A former top NOAA scientist has come forward and revealed how climate change data was manipulated ahead of the Paris climate talks. Not only was the data manipulated to show there was never a global warming pause, but a much-ballyhooed breakthrough paper was used to dispel any ideas a global warming pause existed and get it published before the important Paris climate talks.

John J. Bates, a former NOAA scientist and now an agency Whistleblower, said NOAA breached its own scientific integrity rules when it published a sensationalized report that showed the global warming pause wasn’t real in order to influence the outcome of the Paris climate talks.

Bates first told his story to the Daily Mail’s David Rose and said the “pause-buster report” was aimed at then-President Obama and other world leaders at the 2015 United Nations climate conference.

Timing is everything

The pause-buster report claimed the hiatus in global warming since 1998, as acknowledged by the U.N. in 2013, never existed and that temperatures had been rising faster than measured. The pause-buster paper was covered by major media outlets and hailed by politicians to advance the global warming narrative and usher in the new policy.

Bates, who provided indisputable proof the Thomas Karl paper was based on deceptive, unsupported data, never went through NOAA’s exacting internal evaluation procedures before it was published in “Science Magazine.” When he strongly opposed the use of faulty data in the new paper, NOAA supervisors overrode his objections in what Bates called a “blatant attempt to intensify the impact” of the pause-buster paper.

‘Science bomb?’

The pause-buster paper notes that the rate of global warming from 1950 to 1999 was.113°C per decade, and the rate from 2000 to 2014 was actually higher, at 0.116°C per decade.

That made the IPCC's acknowledged pause “no longer valid.” Newspapers around the world proclaimed the pause an illusion and a “science bomb” for skeptics.

Karl obtained the results by manipulating the sea surface temperature data known as ERSSTv4 by cooling older temperature datasets to make current ocean warming more prominent.

Bates pointed out they took reliable data from buoys and corrected them to match less reliable readings from ships. That doubled the amount of warming during that period from 0.086°C to 0.039°C per decade.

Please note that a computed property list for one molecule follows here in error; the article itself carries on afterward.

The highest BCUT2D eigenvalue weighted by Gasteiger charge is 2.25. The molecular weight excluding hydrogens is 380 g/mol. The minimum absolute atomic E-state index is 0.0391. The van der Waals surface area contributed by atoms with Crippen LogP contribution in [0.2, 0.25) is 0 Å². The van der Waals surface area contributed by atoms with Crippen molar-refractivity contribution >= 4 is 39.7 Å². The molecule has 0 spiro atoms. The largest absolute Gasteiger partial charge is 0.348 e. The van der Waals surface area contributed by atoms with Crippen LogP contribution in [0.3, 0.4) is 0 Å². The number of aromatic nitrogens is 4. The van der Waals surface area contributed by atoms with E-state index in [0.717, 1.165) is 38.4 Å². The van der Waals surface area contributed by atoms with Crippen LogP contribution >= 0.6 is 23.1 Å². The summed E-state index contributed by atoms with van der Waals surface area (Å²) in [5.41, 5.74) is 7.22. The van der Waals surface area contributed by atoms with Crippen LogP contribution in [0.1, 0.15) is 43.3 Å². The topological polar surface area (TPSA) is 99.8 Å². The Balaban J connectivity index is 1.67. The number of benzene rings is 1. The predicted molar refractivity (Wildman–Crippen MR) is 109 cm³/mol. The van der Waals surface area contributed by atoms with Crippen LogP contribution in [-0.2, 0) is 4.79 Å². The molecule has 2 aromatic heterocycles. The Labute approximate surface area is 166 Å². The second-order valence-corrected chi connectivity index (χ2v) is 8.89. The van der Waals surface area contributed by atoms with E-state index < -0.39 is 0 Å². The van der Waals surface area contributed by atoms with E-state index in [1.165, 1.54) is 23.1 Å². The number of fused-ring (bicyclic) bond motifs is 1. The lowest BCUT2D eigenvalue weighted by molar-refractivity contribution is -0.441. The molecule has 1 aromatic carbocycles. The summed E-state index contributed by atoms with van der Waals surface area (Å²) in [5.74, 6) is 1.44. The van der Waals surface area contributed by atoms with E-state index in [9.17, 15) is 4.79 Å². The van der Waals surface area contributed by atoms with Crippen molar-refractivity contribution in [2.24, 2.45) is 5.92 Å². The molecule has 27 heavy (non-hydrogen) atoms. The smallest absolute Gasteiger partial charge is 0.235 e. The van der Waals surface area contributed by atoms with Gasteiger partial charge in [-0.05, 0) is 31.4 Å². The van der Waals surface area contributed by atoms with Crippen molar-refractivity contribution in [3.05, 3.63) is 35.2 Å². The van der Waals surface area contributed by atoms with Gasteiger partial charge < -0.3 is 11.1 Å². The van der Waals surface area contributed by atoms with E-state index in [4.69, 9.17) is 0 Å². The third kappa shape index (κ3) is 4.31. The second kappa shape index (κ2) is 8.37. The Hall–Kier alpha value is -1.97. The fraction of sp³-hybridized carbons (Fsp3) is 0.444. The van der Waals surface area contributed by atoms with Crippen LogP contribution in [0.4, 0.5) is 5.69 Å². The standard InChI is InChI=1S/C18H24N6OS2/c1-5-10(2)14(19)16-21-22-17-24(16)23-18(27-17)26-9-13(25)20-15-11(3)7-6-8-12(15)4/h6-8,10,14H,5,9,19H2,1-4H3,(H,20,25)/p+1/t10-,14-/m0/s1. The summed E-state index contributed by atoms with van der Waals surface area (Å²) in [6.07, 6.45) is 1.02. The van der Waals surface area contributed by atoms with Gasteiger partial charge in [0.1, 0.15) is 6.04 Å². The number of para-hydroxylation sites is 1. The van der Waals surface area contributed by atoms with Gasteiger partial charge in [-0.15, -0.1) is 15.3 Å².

Procedural missteps

The land temperature records fared no better inside Karl’s computer. The pause-buster paper increased the amount of warming during the 2000 to 2014 time-period from 0.15°C to 0.164°C per decade. Satellite data shows no statistical warming until a strong, naturally occurring El Nino elevated temperatures worldwide in 2015-2016.

After the paper was published, Bates learned Karl and his colleagues failed to follow formal procedures required to approve and archive their data and they used an experimental software program riddled with bugs to combine the two datasets. The software was so unstable that it still hasn’t been approved for use at NOAA. And the data had not been saved when the paper was published, preventing replication and verification by other scientists.

Bates finds it ironic that people are worried the Trump administration will somehow start deleting climate data, given those tasked with maintaining NOAA's data’s integrity under the Obama administration failed.

Worse, the agency mounted a cover-up when the House Science Committee launched an inquiry into the pause-buster claims. NOAA refused to comply with subpoenas and falsely claimed that no one at the agency raised concerns about Karl’s paper. Science Magazine refused to comment.